St. George Island was part of the land given to John Forbes in 1803 by Native Americans in payment of a debt. In the early 20th-century William Popham purchased the island for purposes of developing it even though it could only be reached by boat. In 1922 Internal Revenue prosecuted him for back taxes and he was sent to jail for 4 years. Shortly after his release he was arrested for mail fraud and having no money he paid for his legal defense by giving the island to his attorney. Today the 4 mile Bryant Patton Bridge spans the distance between the island and mainland Florida.

 

The 28 mile island is as close to a perfect travel destination as one can get. The white-sand beaches are considered some of the best in the country and offer some of the best shelling on the coast. Building codes prohibit the construction of structures that exceed a height of 35-ft measured from the fist habitable floor so that views of the Gulf of Mexico on one side and the Apalachicola Bay on the other are largely unobstructed. One-of-a-kind shops, boutiques and galleries provide unique shopping choices and local restaurants run the gamut from fine dining to small, eclectic, eateries.

 

St. George Island State Park is 1,883 miles of “Original Natural Florida,” has 9 miles of pristine coastline and offers visitors a 4-mile nature trail walk on the beautiful side. The first inhabitants were the Creek Indians who traded from there. When Europeans came in the 18th-century the natives, led by Pirate Captain William Bowles, attempted to defend their territory. Local lore says that prior to Bowles death he buried treasure that remains undiscovered.

 

The barrier island park was completed in 1980 on the eastern end of the island to spotlight the dunes, salt marshes, forest, wildlife and bird migrations in the spring and fall from the Atlantic and Mississippi flyways and has been voted one of the “Top 10 Beaches in America.” Fully equipped picnic areas are located within the park. www.floridastateparks.org/stgeorgeisland

 

Cape St. George Lighthouse is part of a complex that includes the St. George Island Visitors Center and 2-story Lighthouse Keeper’s House Museum and it is the ideal place to learn the island’s seafaring history and purchase unique souvenirs and gifts. This lighthouse replaces three earlier ones, the first of which was built in 1833. The 1852 lighthouse was deactivated in 1994 and collapsed entirely on October 21, 2005.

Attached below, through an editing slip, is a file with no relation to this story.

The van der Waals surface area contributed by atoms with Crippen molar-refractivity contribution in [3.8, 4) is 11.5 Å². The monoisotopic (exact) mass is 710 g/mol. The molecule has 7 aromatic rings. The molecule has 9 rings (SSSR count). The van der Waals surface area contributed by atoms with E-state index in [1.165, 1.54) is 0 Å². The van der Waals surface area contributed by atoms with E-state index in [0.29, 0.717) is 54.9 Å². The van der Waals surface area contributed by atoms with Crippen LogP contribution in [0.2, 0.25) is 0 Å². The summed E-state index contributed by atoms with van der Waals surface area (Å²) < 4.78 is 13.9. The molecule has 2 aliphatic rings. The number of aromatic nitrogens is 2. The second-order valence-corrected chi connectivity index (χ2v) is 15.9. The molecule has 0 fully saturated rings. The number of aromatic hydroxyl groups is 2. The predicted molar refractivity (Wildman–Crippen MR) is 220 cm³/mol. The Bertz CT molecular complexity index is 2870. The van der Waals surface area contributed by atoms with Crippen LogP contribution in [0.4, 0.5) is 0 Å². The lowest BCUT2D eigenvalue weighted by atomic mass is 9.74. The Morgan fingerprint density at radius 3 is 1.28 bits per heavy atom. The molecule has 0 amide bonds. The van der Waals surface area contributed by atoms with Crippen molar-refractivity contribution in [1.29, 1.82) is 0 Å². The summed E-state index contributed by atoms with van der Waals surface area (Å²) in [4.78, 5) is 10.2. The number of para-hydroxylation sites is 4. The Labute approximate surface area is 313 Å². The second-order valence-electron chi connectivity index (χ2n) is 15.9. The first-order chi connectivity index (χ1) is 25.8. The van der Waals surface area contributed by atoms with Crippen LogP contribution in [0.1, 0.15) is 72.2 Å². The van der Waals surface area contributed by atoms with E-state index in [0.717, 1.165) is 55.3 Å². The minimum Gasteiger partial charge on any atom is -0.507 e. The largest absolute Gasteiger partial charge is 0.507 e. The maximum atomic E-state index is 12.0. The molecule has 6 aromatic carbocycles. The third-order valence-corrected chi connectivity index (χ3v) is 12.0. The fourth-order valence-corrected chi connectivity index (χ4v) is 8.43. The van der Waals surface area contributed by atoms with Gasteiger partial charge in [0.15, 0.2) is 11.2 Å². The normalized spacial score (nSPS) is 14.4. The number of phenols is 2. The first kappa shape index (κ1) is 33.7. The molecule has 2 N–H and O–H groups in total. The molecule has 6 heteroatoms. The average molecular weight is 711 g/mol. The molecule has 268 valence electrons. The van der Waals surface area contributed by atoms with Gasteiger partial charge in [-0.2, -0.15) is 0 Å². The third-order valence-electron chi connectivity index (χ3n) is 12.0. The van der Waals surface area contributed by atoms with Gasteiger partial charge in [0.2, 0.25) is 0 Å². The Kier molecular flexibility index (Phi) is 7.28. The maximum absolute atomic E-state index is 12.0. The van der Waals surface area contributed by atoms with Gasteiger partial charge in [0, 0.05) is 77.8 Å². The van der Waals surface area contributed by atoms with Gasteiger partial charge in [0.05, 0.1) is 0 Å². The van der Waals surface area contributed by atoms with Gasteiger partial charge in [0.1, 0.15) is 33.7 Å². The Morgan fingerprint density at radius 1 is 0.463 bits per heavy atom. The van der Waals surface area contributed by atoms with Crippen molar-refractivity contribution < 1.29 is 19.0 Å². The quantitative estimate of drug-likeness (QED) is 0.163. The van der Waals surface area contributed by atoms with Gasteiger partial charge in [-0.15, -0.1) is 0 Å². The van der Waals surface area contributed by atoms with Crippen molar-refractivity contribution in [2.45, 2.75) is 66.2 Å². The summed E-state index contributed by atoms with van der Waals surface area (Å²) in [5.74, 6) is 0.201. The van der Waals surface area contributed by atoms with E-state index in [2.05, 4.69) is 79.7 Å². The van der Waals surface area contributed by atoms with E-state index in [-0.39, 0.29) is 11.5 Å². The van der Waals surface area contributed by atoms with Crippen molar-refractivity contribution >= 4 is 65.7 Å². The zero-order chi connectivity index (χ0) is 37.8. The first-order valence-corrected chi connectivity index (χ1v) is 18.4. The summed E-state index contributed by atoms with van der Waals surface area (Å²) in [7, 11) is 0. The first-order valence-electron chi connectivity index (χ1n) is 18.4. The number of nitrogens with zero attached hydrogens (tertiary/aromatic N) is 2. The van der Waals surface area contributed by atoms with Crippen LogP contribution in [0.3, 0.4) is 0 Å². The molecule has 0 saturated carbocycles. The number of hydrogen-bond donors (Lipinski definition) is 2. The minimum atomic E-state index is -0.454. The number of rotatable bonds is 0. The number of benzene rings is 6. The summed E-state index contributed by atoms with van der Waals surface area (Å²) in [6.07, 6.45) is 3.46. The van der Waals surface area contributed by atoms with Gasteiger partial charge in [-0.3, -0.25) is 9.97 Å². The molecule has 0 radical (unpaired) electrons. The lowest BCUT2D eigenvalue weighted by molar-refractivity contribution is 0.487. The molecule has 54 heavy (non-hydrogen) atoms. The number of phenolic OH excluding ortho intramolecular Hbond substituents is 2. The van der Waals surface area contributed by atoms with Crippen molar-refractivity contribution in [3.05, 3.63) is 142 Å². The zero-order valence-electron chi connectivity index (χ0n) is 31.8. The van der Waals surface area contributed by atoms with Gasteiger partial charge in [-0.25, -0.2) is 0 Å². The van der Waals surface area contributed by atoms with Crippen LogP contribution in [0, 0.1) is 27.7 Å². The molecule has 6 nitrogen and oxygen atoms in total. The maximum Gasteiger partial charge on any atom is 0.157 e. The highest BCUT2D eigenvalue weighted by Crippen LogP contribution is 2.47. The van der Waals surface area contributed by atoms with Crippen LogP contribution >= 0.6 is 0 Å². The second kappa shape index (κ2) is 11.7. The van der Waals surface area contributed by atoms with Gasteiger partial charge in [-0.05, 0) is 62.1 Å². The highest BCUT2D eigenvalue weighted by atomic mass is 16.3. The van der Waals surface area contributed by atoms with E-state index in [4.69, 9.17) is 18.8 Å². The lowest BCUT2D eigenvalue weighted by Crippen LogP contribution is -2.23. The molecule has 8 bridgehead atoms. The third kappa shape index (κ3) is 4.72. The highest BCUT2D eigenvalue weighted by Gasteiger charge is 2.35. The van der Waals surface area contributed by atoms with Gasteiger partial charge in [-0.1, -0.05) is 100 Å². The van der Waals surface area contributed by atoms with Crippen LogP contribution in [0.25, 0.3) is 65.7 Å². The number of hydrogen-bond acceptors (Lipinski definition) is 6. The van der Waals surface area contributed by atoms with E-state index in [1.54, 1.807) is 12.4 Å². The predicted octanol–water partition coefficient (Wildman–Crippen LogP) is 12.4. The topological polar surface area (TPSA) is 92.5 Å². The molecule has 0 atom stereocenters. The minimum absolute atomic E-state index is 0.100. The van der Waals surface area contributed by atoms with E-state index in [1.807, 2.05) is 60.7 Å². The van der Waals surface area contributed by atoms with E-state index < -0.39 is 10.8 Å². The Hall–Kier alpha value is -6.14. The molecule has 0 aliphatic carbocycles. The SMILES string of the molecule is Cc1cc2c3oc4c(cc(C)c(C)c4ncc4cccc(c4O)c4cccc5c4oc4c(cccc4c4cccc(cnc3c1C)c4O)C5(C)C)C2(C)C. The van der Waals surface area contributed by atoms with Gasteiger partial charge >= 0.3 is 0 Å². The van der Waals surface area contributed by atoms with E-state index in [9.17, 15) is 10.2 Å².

Local volunteers salvaged and cleaned 22,000 bricks and used the original design from National Archives in D.C.  Rebuilding efforts began in 2007 and were completed in December 2008. The bricks line the inside of the lighthouse and a 92 step spiral, pine staircase with each step being a different size, accesses the top. The light functions six months a year so as not to disturb the turtles during nesting season. Both the Crooked River and St. George Lighthouse have scheduled full moon climbs, a unique experience. www.seestgeorgeisland.com

 

Local rental agencies enhance your Franklin County experience by assisting you in finding accommodations that fit your family size, vacation needs and personal itinerary. The hundreds of homes offered range from cozy cottages to multi-level, multi-room, mansions, all fully equipped, many with elevators, Jacuzzis, pools, private beach entrances and state-of-the-art electronics. Rental contracts vary in length. Collins Realty Inc. (www.century21collinsrealty.com/c21m) and Resort Vacation Properties of St. George Island, Inc. (www.resortvacationproperties.com) are agencies of long-standing and excellent reputations.

 

There are myriad reasons to visit Franklin County. You can research them all at www.saltyflorida.com

 

I wish you smooth travels!

 

Travel Tips:

 

Heart & Soul Piano/Art Project returns to Clark Park, 43rd Street and Baltimore Avenue, on June 6th at 3 PM until June 16th. Four pianos decorated by artist Joe Burochow will be temporarily installed in the park and invite the public to share impromptu performances. The Thursday Clark Park Farmers’ Market will also open on June 6th. The market is open each Thursday from 3-7 PM.

 

“Black Bodies in Propaganda: The Art of the War Poster”
opens at the Penn Museum on June 2, 2013 and runs until March 2, 2014. This is a rare opportunity to view this unique collection. www.penn.museum/events-calendar/details/1093-black-bodies-in-propaganda-opening.html